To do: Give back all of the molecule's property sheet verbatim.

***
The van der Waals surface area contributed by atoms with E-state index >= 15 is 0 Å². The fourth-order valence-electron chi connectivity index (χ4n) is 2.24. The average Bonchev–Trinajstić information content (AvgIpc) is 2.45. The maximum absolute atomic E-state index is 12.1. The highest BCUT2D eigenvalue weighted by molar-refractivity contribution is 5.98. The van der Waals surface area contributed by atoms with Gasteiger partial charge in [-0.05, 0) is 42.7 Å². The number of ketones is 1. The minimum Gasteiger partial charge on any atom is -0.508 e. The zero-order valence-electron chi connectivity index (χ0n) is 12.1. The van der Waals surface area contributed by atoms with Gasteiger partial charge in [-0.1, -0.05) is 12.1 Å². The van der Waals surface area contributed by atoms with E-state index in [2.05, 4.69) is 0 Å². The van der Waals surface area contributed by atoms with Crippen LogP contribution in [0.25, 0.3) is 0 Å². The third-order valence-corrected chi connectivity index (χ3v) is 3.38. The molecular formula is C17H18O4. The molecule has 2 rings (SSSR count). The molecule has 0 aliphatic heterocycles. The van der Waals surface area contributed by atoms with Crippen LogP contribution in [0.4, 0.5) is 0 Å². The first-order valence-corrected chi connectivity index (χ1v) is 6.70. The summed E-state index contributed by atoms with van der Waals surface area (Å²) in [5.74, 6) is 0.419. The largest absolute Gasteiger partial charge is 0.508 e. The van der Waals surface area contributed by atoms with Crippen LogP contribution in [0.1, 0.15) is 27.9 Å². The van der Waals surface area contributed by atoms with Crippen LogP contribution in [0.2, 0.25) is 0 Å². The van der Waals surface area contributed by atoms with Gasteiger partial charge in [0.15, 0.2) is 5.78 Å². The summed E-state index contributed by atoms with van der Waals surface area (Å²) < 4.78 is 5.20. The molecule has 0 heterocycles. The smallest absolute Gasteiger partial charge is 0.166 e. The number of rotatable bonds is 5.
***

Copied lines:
The van der Waals surface area contributed by atoms with E-state index >= 15 is 0 Å². The fourth-order valence-electron chi connectivity index (χ4n) is 2.24. The average Bonchev–Trinajstić information content (AvgIpc) is 2.45. The maximum absolute atomic E-state index is 12.1. The highest BCUT2D eigenvalue weighted by molar-refractivity contribution is 5.98. The van der Waals surface area contributed by atoms with Gasteiger partial charge in [-0.05, 0) is 42.7 Å². The number of ketones is 1. The minimum Gasteiger partial charge on any atom is -0.508 e. The zero-order valence-electron chi connectivity index (χ0n) is 12.1. The van der Waals surface area contributed by atoms with Gasteiger partial charge in [-0.1, -0.05) is 12.1 Å². The van der Waals surface area contributed by atoms with E-state index in [2.05, 4.69) is 0 Å². The van der Waals surface area contributed by atoms with Crippen LogP contribution in [0.25, 0.3) is 0 Å². The third-order valence-corrected chi connectivity index (χ3v) is 3.38. The molecular formula is C17H18O4. The molecule has 2 rings (SSSR count). The molecule has 0 aliphatic heterocycles. The van der Waals surface area contributed by atoms with Crippen LogP contribution in [0.4, 0.5) is 0 Å². The first-order valence-corrected chi connectivity index (χ1v) is 6.70. The summed E-state index contributed by atoms with van der Waals surface area (Å²) in [5.74, 6) is 0.419. The largest absolute Gasteiger partial charge is 0.508 e. The van der Waals surface area contributed by atoms with Crippen LogP contribution in [0.1, 0.15) is 27.9 Å². The van der Waals surface area contributed by atoms with Crippen LogP contribution in [0.2, 0.25) is 0 Å². The van der Waals surface area contributed by atoms with Gasteiger partial charge in [0.15, 0.2) is 5.78 Å². The summed E-state index contributed by atoms with van der Waals surface area (Å²) < 4.78 is 5.20. The molecule has 0 heterocycles. The smallest absolute Gasteiger partial charge is 0.166 e. The number of rotatable bonds is 5.